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I have an equipment that includes a circuit made of a bunch of NO switches arranged in serial. This circuit includes a LED that turns on when all the switches are closed. When one or more switches are open I need to identify which ones are open. The following image depicts the existing circuit:

schematic

simulate this circuit – Schematic created using CircuitLab

My first approach was to put resistors in parallel with each one of the switches and measure the voltage with an ADC input. This kinda works but I feel it will not be very reliable so I'm looking for a different way to do it.

Can anyone suggest a better way?

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  • \$\begingroup\$ Do you absolutely need to detect when one or more is open? With one only it should be quite easyer. Can you use dpst switches? \$\endgroup\$ – Vladimir Cravero Aug 8 '14 at 14:58
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    \$\begingroup\$ Using a resistor ladder is a common thing, often done in things like car steering wheel buttons to reduce the number of wires needed. The key is using resistor values that are in binary order (1,2,4,8,16) so the ADC measurement is unambiguous. I'm assuming that you don't have the spare IO or can't read each switch individually for some other good reason. If you have 2 IO lines you could read the switches with a shift register chip, or I2C/SPI IO expander IC such as MCP23017. \$\endgroup\$ – John U Aug 8 '14 at 15:03
  • \$\begingroup\$ Does it have to be electronically detected? If not you could wire in resistor/led pairs in parallel with each open switch. Whenever the switch closes, the led across it will shut off. You would have to make sure the resistance/voltage drop of your main led won't turn on unless all of the switches are closed. \$\endgroup\$ – horta Aug 8 '14 at 15:08
  • \$\begingroup\$ The micro I'm using has limited IO but I can expand it with an I2C expander. @ \$\endgroup\$ – jassuncao Aug 8 '14 at 15:12
  • \$\begingroup\$ @horta It doesn't need to be electronically detected. In fact, I would prefer a galvanically isolated solution. \$\endgroup\$ – jassuncao Aug 8 '14 at 15:27
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If you're using a uC that has enough IO, you can go ahead and wire in a small capacitor to each junction you're interested in connecting to one I/O pin. Then set one pin to Input, the other to Output. Send a short pulse by raising the output from 0 to 1 and back to 0 quickly. Have the Input pin detect whether it received that pulse. If the switch is closed the pulse will be seen through the two capacitors. If it's an open switch, no pulse will be seen. Then just sequentially run through each of the switches performing the same operation described using the two I/O pins on each side of it.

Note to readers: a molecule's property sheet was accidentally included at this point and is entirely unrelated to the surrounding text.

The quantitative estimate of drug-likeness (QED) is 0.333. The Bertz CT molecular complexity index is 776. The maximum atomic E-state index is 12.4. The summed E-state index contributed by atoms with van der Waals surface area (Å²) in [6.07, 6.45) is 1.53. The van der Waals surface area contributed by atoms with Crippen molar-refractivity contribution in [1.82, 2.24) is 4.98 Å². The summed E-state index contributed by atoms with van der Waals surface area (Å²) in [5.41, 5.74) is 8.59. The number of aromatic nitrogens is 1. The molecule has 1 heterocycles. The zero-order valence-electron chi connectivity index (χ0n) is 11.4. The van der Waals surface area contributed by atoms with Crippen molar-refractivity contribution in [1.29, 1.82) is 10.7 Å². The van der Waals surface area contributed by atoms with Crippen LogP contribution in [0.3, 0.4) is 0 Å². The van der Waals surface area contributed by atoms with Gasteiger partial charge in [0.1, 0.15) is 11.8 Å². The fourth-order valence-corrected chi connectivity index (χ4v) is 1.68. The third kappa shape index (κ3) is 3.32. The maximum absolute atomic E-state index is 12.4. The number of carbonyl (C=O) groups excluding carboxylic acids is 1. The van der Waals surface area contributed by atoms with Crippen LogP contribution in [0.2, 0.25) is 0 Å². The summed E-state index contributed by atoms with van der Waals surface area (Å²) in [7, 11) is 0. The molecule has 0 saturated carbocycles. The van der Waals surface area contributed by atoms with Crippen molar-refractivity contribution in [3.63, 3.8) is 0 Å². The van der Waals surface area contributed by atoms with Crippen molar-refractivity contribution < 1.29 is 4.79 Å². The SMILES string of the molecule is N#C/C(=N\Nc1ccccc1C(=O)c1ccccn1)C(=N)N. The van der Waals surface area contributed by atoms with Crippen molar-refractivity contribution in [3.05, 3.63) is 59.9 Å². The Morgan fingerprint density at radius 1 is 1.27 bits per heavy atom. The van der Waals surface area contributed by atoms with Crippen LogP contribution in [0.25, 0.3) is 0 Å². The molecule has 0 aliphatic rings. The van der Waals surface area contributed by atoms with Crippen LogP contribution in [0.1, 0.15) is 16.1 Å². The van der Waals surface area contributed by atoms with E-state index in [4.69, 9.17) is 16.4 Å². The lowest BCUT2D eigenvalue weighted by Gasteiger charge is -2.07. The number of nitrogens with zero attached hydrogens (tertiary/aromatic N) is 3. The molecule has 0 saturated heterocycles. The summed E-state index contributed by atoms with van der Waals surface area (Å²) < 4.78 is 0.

This doesn't give galvanic isolation, but it does eliminate any issue of messing with your original signal.

schematic

simulate this circuit – Schematic created using CircuitLab

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  • \$\begingroup\$ I think you almost have it. Wouldn't you need to move your R3 (the end that connects to SW1) and connect it to the other end of SW3? This subcircuit would be repeated for every switch, that way each switch could be closed in isolation and still be detected. \$\endgroup\$ – placeholder Aug 8 '14 at 23:34
  • \$\begingroup\$ @placeholder After fully enumerating the circuit, I realized that that idea wouldn't work because the secondary voltage supply would cause a powered short across all of the switches. I've removed that part of the answer. \$\endgroup\$ – horta Aug 10 '14 at 18:31
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Resistors across the open switches is probably the easiest method for you. MANY consumer wired remote controls work this way. Eg: Sony Walkman CD players with remote control on the headphones. Older cellphones used the same technique for their earbuds.

You need to pick the resistor values so that your a/d readings are spread apart, preferably spread apart equally.

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One way is a chain of one or more input shift registers, such as CD4021B.

Three IO lines would be required for a CD4021B (or similar chip) to read the inputs, but you would be able to read the state of an unlimited number of switches if you chain the shift registers together. The chips are about 50 cents in single chip quantities.

Depending on your implementation, it may be possible to share two of those three lines (clock and data) with other components.

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